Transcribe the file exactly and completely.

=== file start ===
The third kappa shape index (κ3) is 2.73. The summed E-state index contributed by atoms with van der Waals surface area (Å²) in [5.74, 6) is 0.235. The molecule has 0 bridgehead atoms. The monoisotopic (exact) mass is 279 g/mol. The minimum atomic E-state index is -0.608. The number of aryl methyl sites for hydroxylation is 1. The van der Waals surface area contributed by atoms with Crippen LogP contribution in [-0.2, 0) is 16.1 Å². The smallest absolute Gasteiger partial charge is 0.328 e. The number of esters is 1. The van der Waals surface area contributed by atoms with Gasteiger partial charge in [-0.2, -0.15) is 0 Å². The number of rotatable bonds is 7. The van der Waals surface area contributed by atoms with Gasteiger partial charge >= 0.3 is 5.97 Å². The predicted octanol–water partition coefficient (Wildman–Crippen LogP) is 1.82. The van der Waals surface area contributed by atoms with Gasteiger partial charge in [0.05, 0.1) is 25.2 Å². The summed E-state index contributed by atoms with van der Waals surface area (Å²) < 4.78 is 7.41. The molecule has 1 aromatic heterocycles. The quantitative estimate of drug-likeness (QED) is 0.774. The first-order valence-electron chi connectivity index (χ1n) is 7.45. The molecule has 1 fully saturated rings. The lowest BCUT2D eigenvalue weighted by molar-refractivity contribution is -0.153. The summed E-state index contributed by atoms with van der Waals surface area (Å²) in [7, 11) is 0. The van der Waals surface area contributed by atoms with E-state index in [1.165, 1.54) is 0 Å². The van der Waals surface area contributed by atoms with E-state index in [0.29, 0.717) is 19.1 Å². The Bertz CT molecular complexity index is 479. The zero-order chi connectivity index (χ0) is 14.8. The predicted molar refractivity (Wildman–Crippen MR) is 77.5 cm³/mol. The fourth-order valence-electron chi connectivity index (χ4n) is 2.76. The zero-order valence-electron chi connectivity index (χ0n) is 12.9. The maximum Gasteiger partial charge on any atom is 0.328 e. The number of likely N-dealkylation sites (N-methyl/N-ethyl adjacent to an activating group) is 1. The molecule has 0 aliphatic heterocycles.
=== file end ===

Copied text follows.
The third kappa shape index (κ3) is 2.73. The summed E-state index contributed by atoms with van der Waals surface area (Å²) in [5.74, 6) is 0.235. The molecule has 0 bridgehead atoms. The monoisotopic (exact) mass is 279 g/mol. The minimum atomic E-state index is -0.608. The number of aryl methyl sites for hydroxylation is 1. The van der Waals surface area contributed by atoms with Crippen LogP contribution in [-0.2, 0) is 16.1 Å². The smallest absolute Gasteiger partial charge is 0.328 e. The number of esters is 1. The van der Waals surface area contributed by atoms with Gasteiger partial charge in [-0.2, -0.15) is 0 Å². The number of rotatable bonds is 7. The van der Waals surface area contributed by atoms with Gasteiger partial charge >= 0.3 is 5.97 Å². The predicted octanol–water partition coefficient (Wildman–Crippen LogP) is 1.82. The van der Waals surface area contributed by atoms with Gasteiger partial charge in [0.05, 0.1) is 25.2 Å². The summed E-state index contributed by atoms with van der Waals surface area (Å²) < 4.78 is 7.41. The molecule has 1 aromatic heterocycles. The quantitative estimate of drug-likeness (QED) is 0.774. The first-order valence-electron chi connectivity index (χ1n) is 7.45. The molecule has 1 fully saturated rings. The lowest BCUT2D eigenvalue weighted by molar-refractivity contribution is -0.153. The summed E-state index contributed by atoms with van der Waals surface area (Å²) in [7, 11) is 0. The van der Waals surface area contributed by atoms with E-state index in [1.165, 1.54) is 0 Å². The van der Waals surface area contributed by atoms with E-state index in [0.29, 0.717) is 19.1 Å². The Bertz CT molecular complexity index is 479. The zero-order chi connectivity index (χ0) is 14.8. The predicted molar refractivity (Wildman–Crippen MR) is 77.5 cm³/mol. The fourth-order valence-electron chi connectivity index (χ4n) is 2.76. The zero-order valence-electron chi connectivity index (χ0n) is 12.9. The maximum Gasteiger partial charge on any atom is 0.328 e. The number of likely N-dealkylation sites (N-methyl/N-ethyl adjacent to an activating group) is 1. The molecule has 0 aliphatic heterocycles.